Welcome to the 33rd edition of The Pattern, a weekly newsletter where we disentangle all the rumblings from the world of technology, finance, and economy. It’s been a week of festivities, but there’s good and bad news to be caught up with.
First, let’s talk about the slowdown. While most prominent tech companies - the likes of Apple, Alphabet, Meta, etc - have taken a beating on the stock markets due to muted earnings, there’s a cascade effect on the horizon across the industry. VC activity in the FinTech space has reduced over the last quarter, and a CB insights report showed that the average deal size in Asia has now plummeted to just $4mn.
Meanwhile, the number of unicorns being minted each quarter fell to its lowest - just 6 - in Q3’22. This includes three from the USA and just 2 from Asia. Companies at more advanced stages of growth are finding it difficult to raise capital and jump toward that coveted unicorn status.
Meanwhile, many big FinTechs, including Klarna, have taken a severe beating in their valuations - as much as 80%.
There’s some optimistic commentary too. The total valuation of FinTech players in India could jump to $350 bn from $100 bn by 2026, according to Bain’s India FinTech report. The report added that this might also come with doubling the share of FinTechs in the financial services industry - 14% from the current 7%.
Meanwhile, the overall financial services industry is set to grow to $2.3 trillion in the coming four years from the current $1 trillion.
The good news is also multiplied for FinTech infrastructure providers, such as FinBox, that help lender and enterprises launch and scale new-age FinTech programs. The company predicts that infrastructure players will see continued growth even as their digital lending peers might see 15% year-on-year growth. Pretty healthy for a recessionary period, right?
MSMEs find a new lease of credit - for now
The government has reiterated its commitment to ensuring credit flow to the MSME sector and said that the extension of its covid-time MSMEs Emergency Credit Line Guarantee Scheme (ECLGS) till the end of this financial year will keep credit flowing to the small and medium businesses across the country.
The scheme was launched to provide impetus to lenders to disburse more credit to MSME borrowers with a guarantee from the center as an emergency line. The total limit covered under this scheme has also increased by Rs 50,000 crore to Rs 5 lakh crore in total.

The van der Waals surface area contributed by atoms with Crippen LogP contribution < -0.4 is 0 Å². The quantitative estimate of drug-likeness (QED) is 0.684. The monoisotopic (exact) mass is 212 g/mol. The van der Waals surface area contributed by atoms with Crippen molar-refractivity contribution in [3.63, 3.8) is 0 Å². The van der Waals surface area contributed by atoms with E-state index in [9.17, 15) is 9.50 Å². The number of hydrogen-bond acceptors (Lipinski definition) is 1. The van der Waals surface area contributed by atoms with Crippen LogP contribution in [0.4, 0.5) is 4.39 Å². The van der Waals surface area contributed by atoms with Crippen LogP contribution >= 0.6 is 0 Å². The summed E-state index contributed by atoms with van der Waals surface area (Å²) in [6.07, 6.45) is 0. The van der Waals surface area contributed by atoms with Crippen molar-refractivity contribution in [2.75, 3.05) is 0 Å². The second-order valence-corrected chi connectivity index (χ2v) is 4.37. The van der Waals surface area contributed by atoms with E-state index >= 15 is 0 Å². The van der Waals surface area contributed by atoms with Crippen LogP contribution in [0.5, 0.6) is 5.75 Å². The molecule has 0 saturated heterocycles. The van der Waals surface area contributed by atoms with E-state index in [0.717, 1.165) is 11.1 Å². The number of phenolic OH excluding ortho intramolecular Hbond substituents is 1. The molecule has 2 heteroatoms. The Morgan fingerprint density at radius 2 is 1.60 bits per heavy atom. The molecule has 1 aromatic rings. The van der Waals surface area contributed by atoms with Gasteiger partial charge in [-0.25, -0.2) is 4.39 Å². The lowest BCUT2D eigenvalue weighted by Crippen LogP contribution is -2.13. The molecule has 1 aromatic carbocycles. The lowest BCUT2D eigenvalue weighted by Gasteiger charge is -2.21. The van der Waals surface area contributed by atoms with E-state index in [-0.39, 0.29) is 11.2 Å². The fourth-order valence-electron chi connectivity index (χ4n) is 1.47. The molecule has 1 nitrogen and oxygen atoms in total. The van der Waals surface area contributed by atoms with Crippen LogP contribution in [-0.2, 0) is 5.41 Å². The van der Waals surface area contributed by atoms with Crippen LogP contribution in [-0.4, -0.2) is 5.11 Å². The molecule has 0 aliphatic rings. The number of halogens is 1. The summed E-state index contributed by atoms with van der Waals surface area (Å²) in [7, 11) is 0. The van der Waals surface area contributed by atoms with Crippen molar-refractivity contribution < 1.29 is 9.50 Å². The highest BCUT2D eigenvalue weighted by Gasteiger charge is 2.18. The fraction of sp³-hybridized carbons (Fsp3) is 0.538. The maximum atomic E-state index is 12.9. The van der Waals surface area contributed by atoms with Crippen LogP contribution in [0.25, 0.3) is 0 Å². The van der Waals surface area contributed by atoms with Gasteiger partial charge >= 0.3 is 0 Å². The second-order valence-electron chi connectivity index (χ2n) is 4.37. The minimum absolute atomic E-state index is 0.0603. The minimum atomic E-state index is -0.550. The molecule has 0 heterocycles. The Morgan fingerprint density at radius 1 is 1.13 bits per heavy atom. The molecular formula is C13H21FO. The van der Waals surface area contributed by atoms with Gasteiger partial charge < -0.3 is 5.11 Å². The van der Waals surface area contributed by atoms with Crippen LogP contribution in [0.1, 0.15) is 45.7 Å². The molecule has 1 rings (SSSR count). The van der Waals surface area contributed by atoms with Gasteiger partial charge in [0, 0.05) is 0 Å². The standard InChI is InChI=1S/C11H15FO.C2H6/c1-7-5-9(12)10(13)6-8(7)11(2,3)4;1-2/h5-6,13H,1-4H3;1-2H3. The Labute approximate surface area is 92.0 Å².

“Within the industry segment, growth in credit to MSME was higher, in part assisted by the benefits accruing from the ECLGS Scheme. As per the National Credit Guarantee Trustee Company Ltd. (NCGTCL), the agency which operates the ECLGS, as of March 11, 2022, 117.9 lakh businesses were supported by the scheme 95.2 per cent were MSMEs,” the ministry said.
This is undoubtedly good, considering economic slowdowns affect the smallest enterprises and households the most. However, will this scheme proves enough to alleviate the sector's infamous Rs 25 trillion credit gap is anyone’s guess.
In case you missed it, we also conducted an in-depth chat on this issue with industry experts from IIFL Finance and MSME focussed Vyapar app. It was packed with insights and ideas on taming this credit gap; you can watch the entire playback here.
Bouquets and brickbats
Meanwhile, the RBI in its tireless pursuit of safeguarding the banking and financial system and ensuring a long-term stability, is now reviewing bank’s non-core businesses. This includes ancillary arms of banking institutions such as asset management, insurance and wealth management etc.
The regulator is looking to limit any regulatory arbitrage that might exist in such cases, and it’s expected that any news from this front could also lead to an amendment in the regulation etc. We’ll keep our eyes on this one in the future editions of the newsletter as well.
Meanwhile, small finance banks received praise from M. Rajeshwar Rao, Deputy Governor, Reserve Bank of India (RBI). Rao said that SFBs play a progressive role in deepening credit access across sectors of the economy and are pivotal to the RBI’s ‘differentiated banking’ - licensing regime to incorporate various structural and use-case-based differentiation for banking players.
“The growth of aggregate deposits and credit of SFBs have been significant since March 2018. In the quarter ended March 2022, the deposits grew by 37.3 per cent on year-on-year (YoY) basis while growth in the credit portfolio was 25.6 per cent, as against the growth rate of deposits and credit of scheduled commercial banks at 10.2 per cent and 10.8 per cent respectively,” he said.
This is all from me this week. I hope you had a great festive week. I will see you next week. Meanwhile, as always, reading recommendations follow below.
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